In the United States, every citizen is called to be a scientist of sorts, testing out the hypothesis that a constitutional democracy can survive as a viable government. As the longest-existing constitutional democracy, our country is a continual experiment. It is entrusted to each generation to observe and make adjustments as necessary in order to preserve our liberty.
Yet, each day, we are faced with the challenge of growing disinterest in our nation. According to the 2011 CIRP Freshman Survey, only 32.8 percent of college freshmen believe it is important to “keep up to date with political affairs.” Although interest has increased from 1998 results (26.7 percent), without this number being considerably higher, we are bound to lose our country to continued apathy. Jefferson, Madison, and company would argue that with our rights come great responsibilities: the responsibility to live a life of high morals as well as the responsibility to be informed and passionate citizens.
Becoming an active citizen requires that the importance of citizenship is ingrained in each person’s mind from childhood. A September 1998 article entitled The Role of Civic Education by Margaret Stimmann Branson discusses the importance of teaching civics and breaks down our responsibility into two categories: civic and personal. Although Branson expressed the urgency with which civic education reform was needed fourteen years ago, we could use a refresher today.
According to Branson, “A sense of personal responsibility and civic obligation are the social foundations on which individual rights and freedoms ultimately rest.” If this is the case, studies show that our nation is in a period of crisis today. The 2010 National Assessment of Educational Progress (NAEP) shows a decrease in civics education in 12th grade and no improvement in 8th grade since 1998. A small glimmer of hope is found in 4th graders who showed a slight upward trend since 1998. Unfortunately, it is the 12th graders who can vote and determine the future of our still-infant country.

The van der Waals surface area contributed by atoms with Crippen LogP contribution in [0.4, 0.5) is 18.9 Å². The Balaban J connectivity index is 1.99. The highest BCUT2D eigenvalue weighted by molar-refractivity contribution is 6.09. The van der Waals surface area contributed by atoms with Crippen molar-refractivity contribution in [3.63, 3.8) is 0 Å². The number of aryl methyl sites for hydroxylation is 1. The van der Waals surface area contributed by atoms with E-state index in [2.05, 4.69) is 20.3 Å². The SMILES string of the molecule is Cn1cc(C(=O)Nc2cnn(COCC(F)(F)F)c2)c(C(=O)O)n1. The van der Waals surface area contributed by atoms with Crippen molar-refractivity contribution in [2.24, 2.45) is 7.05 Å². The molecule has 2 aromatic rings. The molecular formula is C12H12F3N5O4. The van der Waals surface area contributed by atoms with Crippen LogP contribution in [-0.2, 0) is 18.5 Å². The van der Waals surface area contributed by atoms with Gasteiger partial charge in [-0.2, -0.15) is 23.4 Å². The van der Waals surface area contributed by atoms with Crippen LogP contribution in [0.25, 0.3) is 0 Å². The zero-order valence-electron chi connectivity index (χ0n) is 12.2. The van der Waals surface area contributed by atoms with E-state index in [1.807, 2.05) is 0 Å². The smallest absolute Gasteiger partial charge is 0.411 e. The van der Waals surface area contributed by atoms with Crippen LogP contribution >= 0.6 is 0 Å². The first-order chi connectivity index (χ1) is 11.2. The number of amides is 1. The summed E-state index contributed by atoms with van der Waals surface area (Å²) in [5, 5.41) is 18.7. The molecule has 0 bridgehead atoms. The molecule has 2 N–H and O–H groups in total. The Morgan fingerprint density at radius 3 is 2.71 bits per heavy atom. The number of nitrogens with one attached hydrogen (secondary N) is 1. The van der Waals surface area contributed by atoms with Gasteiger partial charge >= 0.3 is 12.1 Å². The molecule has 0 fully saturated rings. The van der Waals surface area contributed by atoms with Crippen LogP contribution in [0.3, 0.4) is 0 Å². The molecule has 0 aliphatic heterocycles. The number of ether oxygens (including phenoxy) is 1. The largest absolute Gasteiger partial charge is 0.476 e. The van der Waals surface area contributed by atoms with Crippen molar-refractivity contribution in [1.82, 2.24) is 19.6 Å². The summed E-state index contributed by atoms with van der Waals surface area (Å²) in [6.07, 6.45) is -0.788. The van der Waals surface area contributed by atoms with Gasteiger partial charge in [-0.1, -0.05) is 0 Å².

Branson continues on to say that in order to “maintain a society where human rights are respected, the rule of law is observed, and the common good is the concern for all,” each generation must learn and develop into knowledgeable citizens. Democracy is not a utopia, and therefore it requires much maintenance and development to keep it alive. Citizens must be persistent in engaging in every aspect of society and bettering themselves.
According to the National Assessment Governing Board, the three components of a civic education include civic knowledge, intellectual and participatory skills, and civic dispositions. Education in these three areas allows a person to be an informed, effective, and responsible citizen; to understand the functions of our government and identify a malfunction; and contribute to the common good.
Without these developments, our nation and our liberty will continue to crumble. I think it is safe to say that if more people took interest and chose an active role in our society today, we would not be in such a mess. It is time for our country to reprioritize our education and begin to put first things first.